The Wonga Pigeon
Men knew and loved my calling in old days —
Days ere a bitter wisdom taught me fear.
Trusting and unafraid, I went my ways
By many a crude hut of the pioneer;
Calling by paths where lonely axemen strode,
By new-cleared farmland yet to know the plough;
Calling by deep sled track and bullock road . . .
But where to-day man builds his last abode
Few hear my calling now.
Too trusting. When they found my flesh was sweet —
Was sweet and white and succulent withal —
What mattered beauty? I was good to eat!
Then trust was my undoing; and my call
A summons to men’s hunger and the chase —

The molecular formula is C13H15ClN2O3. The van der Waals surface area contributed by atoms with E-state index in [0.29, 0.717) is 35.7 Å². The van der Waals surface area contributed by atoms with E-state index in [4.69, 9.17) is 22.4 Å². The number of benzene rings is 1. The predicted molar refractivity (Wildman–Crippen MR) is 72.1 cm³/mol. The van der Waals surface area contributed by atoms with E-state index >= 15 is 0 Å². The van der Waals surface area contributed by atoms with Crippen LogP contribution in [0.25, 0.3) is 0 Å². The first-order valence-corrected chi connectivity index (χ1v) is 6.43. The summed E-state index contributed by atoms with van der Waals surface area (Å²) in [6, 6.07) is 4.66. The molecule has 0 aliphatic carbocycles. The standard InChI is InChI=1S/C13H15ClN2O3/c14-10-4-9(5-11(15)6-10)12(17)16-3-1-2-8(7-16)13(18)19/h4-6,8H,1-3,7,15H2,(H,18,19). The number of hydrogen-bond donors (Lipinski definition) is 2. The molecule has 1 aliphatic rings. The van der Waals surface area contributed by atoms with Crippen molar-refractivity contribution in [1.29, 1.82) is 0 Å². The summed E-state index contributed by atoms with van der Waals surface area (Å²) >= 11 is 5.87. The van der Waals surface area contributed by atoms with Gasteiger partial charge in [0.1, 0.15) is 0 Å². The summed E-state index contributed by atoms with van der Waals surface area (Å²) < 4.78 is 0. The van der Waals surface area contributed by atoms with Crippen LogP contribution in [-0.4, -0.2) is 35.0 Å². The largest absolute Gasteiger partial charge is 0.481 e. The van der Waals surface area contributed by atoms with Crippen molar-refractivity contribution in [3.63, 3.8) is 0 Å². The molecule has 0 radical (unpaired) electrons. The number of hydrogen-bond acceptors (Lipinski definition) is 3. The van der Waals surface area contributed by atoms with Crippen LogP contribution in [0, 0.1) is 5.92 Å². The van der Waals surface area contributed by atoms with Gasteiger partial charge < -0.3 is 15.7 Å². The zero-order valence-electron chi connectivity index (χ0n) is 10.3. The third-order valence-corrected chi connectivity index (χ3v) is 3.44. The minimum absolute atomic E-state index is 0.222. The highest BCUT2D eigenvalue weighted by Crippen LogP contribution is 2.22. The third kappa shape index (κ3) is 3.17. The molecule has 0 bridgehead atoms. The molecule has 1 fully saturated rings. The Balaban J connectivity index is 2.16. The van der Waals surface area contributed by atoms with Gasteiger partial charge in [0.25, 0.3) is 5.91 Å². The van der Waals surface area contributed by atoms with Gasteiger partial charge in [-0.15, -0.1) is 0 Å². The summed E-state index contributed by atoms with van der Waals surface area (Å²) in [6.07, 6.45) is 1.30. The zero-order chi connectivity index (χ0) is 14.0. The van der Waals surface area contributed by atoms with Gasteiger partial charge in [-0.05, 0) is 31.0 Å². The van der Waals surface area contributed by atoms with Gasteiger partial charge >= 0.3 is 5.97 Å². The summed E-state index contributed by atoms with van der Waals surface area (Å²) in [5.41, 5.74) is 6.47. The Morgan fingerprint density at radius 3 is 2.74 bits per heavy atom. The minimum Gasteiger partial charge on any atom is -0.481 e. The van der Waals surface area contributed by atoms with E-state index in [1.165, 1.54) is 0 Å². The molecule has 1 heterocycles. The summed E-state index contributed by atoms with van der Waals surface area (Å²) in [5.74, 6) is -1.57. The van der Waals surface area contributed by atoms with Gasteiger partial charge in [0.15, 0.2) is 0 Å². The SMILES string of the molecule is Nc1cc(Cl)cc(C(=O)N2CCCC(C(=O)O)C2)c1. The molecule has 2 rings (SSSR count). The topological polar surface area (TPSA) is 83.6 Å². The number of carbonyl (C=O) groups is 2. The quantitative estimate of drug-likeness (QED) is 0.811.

A tame, ignoble chase with me the prey —
Till far into some secret forest place
I fled, with that poor remnant of my race
In hiding here to-day.
And only by lost paths o’ergrown with fern —
By old, abandoned tracks in scrubs remote —
You may, by chance, around a sudden turn,
Win some brief, fleeting glimpse of my grey coat.
Then, with a swift wing-clapping, I am hence;
Or, crouching down, ingenuously seek
To merge my colours with the brushwood dense
And trick the spoiler, with the vain defence
Of all earth’s harried meek.
C. J. Dennis, The Singing Garden, Sydney: Angus & Robertson, 1935, pages 143-144
ere = before (from the Middle English “er”, itself from the Old English “aer”, meaning early or soon)
scrub = small trees, shrubs, bushes; stunted trees; areas with a lot of scrub; scrubland, low bushland (also, the low trees and shrubs that grow in such areas)
Old spelling in the original text: